In a post-crisis era, investors have faced low yields, increased financial market volatility and rising asset correlations. This "new normal" is prompting individuals to rethink traditional concepts about portfolio diversification. Although strategies changed over time the tools investors used, namely stocks and bonds, generally remained unchanged over the past 60 years. Today, 69% of investors no longer believe a conventional stock and bond portfolio is enough to generate adequate returns and preserve capital.1 Many investors are turning to alternative investments as a way to meet their financial goals amid today’s investment challenges.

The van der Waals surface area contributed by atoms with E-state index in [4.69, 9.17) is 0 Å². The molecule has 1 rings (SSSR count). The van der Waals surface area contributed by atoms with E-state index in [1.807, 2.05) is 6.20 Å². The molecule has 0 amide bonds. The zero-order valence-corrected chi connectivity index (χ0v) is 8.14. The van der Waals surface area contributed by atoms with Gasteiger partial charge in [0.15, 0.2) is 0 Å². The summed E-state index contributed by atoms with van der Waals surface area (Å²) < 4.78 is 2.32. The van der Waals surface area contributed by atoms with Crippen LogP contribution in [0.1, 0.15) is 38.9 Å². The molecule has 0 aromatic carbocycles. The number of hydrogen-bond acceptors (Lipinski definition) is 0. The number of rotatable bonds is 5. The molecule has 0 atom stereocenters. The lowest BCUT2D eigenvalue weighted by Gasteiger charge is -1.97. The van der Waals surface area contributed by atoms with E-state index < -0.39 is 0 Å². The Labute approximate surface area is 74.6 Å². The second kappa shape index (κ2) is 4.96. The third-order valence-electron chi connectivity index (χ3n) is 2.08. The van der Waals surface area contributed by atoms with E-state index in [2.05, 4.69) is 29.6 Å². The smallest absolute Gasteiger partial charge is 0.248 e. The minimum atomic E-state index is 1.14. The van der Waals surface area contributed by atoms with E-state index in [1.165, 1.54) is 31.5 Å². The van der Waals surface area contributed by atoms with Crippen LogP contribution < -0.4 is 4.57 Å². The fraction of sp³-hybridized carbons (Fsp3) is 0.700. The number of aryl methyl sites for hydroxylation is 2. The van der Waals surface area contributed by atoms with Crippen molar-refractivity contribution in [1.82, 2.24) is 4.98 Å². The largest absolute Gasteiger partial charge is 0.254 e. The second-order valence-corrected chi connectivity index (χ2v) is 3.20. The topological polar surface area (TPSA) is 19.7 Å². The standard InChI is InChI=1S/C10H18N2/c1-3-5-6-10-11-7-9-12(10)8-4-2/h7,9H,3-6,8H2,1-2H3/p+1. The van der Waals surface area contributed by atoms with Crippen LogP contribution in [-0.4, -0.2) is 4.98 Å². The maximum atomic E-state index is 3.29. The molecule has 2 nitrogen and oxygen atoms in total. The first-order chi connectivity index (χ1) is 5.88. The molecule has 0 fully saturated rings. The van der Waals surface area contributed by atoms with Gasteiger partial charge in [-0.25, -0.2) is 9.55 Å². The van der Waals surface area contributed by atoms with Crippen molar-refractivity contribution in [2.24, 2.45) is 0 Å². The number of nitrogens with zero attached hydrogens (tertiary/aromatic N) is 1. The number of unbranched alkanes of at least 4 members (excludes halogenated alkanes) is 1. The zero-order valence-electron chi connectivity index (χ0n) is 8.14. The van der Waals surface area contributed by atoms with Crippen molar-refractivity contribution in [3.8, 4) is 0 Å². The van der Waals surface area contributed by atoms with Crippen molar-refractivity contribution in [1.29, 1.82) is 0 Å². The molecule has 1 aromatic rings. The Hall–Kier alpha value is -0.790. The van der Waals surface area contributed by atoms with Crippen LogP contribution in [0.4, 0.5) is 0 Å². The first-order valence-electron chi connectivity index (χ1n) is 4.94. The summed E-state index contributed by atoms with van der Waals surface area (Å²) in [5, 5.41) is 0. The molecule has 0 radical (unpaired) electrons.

Alternative investments have experienced considerable growth over the last decade, with the market expanding by 11% per year.2 Looking ahead, alternative investments are expected to grow further.
1 Natixis, 2015 Global Survey of Individual Investors.
2 PwC, "Alternative investments: It’s time to pay attention," March 23, 2015.
Investing in securities involves risk of loss. Further, depending on the different types of investments there may be varying degrees of risk. An alternative investments strategy is subject to a number of risks and is not suitable for all investors. Investing in alternative investments is only intended for experienced and sophisticated investors who are willing to bear the high economic risk associated with such an investment.